Monthly Archives: October 2015

Sedge Wren

The Sedge Wren ( Cistothorus platensis ) are erratic visitors during the summer, however it’s during autumn when you chances go up spotting this skulking visitor. Found in sedge marshes and wet meadows, this small ( 4.5″ ) skulker is always a challenge to locate. Distinguished from the Marsh Wren ( Cistothorus palustris ) by a small, short bill, while the Marsh Wren is darker in color and more contrast overall, with a solid brown crown, with a longer curved bill. The  two birds can easily be misidentified unless field markings aren’t looked at closely

Yesterday Jon and myself were off to Ellis Lake to track down the LeConte’s Sparrow that’s been seen there for the past several days. We hikes off to a lone patch of stunted Willow trees situated along a low channel that runs the length of a sizable field that splits everything into two. Normally this would be impassable to foot traffic, however during this dry spell we’ve had we were able to walk all the way the Willow stand.

Despite working the area for more than two hours, we never came across the LeConte’s Sparrow, however it was a 8 sparrow day with both Nelson’s Sharp-tailed and Lincoln’s being sighted. Besides the Lincoln and Nelson’s, another treat for the day was the Sedge Wren that we saw several times, usually in the Willow Stand. Always moving and never giving me a clear shot, I was able to click of a couple of acceptable photographs.

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Hudsonian Godwit…and this time I mean it. ( Life Bird 345)

Brookville Lake is a massive lake, sandwiched between Brookville and Liberty Indiana. And at the northern most point near Liberty the lake becomes real shallow and mudflats develops, which in turn attracts countless shore birds, waders, and gulls. It is a hot spot that most Tri-state birder are familiar with, and probably frequent on a regular basis. And considering the 90 minute drive, I try to make a visit at least a couple of times a year if not more. So yesterday after work I made the drive to Brookville Lake to finally put to rest my  questionable sighting of a Hudsonian Godwit back in 2012.

Doubting oneself about a sighting can become a nagging thought that stays in the back of your mind till you finally make that 100%, no-doubt-about-it, in your face, absolutely positive, sighting. I needed this bird in a bad way. So when this particular bird was originally sighted on Sunday evening, and then stayed around when it was confirmed on Monday, I never thought in a million years the Godwit would stick around. Then it was sighted again on Tuesday. Then Wednesday. Now I’m getting that “twitch”. Wednesday evening I was thinking should I stash my gear in the bird-mobile just in case. Surely this bird won’t hang around for one more day. It always seems that these particular birds are just one day wonders, never to be seen by no more than a few lucky birders.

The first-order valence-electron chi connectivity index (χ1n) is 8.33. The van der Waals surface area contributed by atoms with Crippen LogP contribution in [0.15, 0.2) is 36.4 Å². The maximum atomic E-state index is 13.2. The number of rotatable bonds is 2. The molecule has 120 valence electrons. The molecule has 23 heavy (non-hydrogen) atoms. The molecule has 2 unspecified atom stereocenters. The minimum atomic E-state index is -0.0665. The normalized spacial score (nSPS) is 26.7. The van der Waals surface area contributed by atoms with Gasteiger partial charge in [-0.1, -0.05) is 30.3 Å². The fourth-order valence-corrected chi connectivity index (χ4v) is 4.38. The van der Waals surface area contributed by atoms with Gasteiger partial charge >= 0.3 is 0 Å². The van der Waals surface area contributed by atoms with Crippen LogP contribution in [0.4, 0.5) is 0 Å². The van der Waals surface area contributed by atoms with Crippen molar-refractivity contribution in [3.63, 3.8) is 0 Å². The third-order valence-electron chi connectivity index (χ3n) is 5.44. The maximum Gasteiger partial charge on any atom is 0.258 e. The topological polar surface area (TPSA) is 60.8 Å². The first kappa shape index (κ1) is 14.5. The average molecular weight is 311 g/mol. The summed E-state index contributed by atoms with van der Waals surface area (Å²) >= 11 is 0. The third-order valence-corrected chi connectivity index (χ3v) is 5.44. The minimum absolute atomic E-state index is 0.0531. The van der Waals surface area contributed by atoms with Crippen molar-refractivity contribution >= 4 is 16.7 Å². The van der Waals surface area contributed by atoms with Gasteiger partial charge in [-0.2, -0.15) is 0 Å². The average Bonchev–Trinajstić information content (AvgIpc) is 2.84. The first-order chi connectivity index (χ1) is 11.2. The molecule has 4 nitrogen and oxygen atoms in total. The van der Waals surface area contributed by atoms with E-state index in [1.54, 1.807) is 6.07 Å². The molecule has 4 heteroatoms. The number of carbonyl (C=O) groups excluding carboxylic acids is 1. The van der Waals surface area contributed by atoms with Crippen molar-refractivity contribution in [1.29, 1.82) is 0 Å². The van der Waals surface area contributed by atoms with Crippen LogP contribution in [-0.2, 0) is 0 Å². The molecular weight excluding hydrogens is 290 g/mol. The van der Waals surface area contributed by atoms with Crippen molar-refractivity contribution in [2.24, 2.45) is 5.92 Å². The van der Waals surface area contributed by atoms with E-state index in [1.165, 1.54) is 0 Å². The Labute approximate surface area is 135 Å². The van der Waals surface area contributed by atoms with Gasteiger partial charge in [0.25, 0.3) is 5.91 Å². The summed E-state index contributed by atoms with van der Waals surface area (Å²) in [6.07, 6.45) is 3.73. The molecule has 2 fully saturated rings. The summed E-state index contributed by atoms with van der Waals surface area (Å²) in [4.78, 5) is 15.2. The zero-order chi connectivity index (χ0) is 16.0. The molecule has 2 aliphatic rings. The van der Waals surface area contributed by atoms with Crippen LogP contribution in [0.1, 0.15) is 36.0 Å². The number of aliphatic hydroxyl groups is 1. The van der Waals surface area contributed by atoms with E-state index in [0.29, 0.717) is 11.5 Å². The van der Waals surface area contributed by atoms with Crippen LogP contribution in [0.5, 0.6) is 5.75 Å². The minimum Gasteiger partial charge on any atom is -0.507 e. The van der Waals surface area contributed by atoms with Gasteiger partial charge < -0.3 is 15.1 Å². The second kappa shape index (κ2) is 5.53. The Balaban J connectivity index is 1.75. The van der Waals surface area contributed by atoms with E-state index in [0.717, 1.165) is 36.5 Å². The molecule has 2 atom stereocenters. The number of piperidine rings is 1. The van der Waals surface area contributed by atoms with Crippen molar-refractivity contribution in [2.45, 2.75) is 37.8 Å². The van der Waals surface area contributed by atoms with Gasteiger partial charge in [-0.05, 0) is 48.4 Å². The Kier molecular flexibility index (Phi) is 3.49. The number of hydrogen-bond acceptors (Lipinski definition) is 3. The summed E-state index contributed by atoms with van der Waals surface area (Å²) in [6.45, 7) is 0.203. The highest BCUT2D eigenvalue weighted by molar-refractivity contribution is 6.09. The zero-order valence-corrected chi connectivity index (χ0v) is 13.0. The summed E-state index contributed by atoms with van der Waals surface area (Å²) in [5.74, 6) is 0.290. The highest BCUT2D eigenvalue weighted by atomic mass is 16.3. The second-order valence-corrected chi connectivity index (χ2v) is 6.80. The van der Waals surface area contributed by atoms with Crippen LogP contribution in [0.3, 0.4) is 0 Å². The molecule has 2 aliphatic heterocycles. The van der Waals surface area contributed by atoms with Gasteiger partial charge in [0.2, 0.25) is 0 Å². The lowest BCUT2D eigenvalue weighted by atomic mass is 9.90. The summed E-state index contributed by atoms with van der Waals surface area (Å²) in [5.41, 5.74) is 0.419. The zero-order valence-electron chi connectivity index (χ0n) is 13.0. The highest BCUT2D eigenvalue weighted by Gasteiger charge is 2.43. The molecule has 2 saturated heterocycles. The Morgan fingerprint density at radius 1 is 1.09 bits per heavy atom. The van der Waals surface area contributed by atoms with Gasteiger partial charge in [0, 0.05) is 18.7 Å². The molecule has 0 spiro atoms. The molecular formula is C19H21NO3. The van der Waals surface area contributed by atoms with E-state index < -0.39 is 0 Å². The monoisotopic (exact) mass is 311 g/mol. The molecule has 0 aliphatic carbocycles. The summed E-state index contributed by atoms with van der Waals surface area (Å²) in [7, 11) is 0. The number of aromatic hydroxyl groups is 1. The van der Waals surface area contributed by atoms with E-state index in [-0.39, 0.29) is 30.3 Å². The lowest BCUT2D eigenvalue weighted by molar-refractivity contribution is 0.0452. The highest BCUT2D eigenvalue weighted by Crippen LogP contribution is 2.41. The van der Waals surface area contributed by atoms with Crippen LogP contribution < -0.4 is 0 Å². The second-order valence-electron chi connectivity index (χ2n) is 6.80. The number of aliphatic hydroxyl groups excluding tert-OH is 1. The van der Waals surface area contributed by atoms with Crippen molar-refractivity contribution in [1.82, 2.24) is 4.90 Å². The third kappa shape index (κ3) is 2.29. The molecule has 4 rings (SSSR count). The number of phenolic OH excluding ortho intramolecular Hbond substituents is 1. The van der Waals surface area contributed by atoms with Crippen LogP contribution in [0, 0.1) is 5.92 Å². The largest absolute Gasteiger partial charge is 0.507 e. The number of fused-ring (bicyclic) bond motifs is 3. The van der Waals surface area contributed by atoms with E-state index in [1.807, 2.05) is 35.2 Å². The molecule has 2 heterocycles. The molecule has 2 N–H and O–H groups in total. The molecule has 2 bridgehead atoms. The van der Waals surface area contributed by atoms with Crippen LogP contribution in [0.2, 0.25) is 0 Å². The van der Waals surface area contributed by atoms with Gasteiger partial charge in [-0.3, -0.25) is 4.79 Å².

So on Thursday while at work I would frequently check both the Indiana Listserv and the Cincinnati Birders sighting log for anyone to post a sighting on this bird. It wasn’t till about 11:30 when the Indian Listserv showed a birder seeing the Godwit that morning. Well that was enough for me. I called my son to bring my gear and meet me by my car at 2:30.

The drive was painfully long. Normally I’m a pretty patient driver, however at times like this where anything could happen to send this bird flying south for the winter, slow traffic turns me into a nervous wreak and a raving lunatic all at the same time. It was probably a good thing I was by myself.

As I pull up another car is parked with a gentleman getting out of his car and attaching his camera to his monopod. I pull along side an asked if he saw the bird? What bird was I talking about he asked back. Obviously not aware of the Hudsonian Godwit sighting, I pulled over and grabbed my bins and spotting scope. I walked back to their car an introduced myself to Steve and Jeanne Waddle from Richmond Indiana. They frequently come down to this part of the lake an do a little bird watching and take some photographs. Being relatively new to bird watching they were unaware of the Hudsonian Godwit being here for several days.

I quickly set up my scope and started a methodical scan. It’s a large area and this bird could easily be missed among all the other birds and fallen trees that liter the mudflats. I scanned from right to left. Then I repeated from left to right. No bird. I was starting to get that “am I going to dip on the bird again” feeling. Then I saw it. OMG!

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As you can probably tell by now these are some really terrible pictures. But in my defense I really had the camera maxed out both optically and digitally. It is super grainy and I tried my best to sharpen it up with my computer program.

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My spotting scope offered a much sharper image and I was really able to notice the important field markings. The black tail for one is right on for Hudsonian. And when a immature Bald eagle flew over the area and all the birds flushed I was able to see the dark underwing lining with the almost black leading edge of the wings.

I made sure both Steve and Jeanne had good looks, and for the 90 minutes I was there we got to know each other better. And it turns out Steve is a subscriber to my blog. Small world isn’t it.

I was on cloud 9 during my long drive home, having finally sighted a proper Hudsonain Godwit, and meeting new friends.

All I need now is a Whimbrel and my nemesis bird list will be finished.

RGVBF

With only 26 days till the start of the Rio Grande Valley Birding Festival anxiety is high at my house. And adding to the anxiety is this short video of what I think is a promotional video I found on YouTube.

From what I’ve read and heard this festival is a bombardment of the senses. Boy, I like the way that sounds.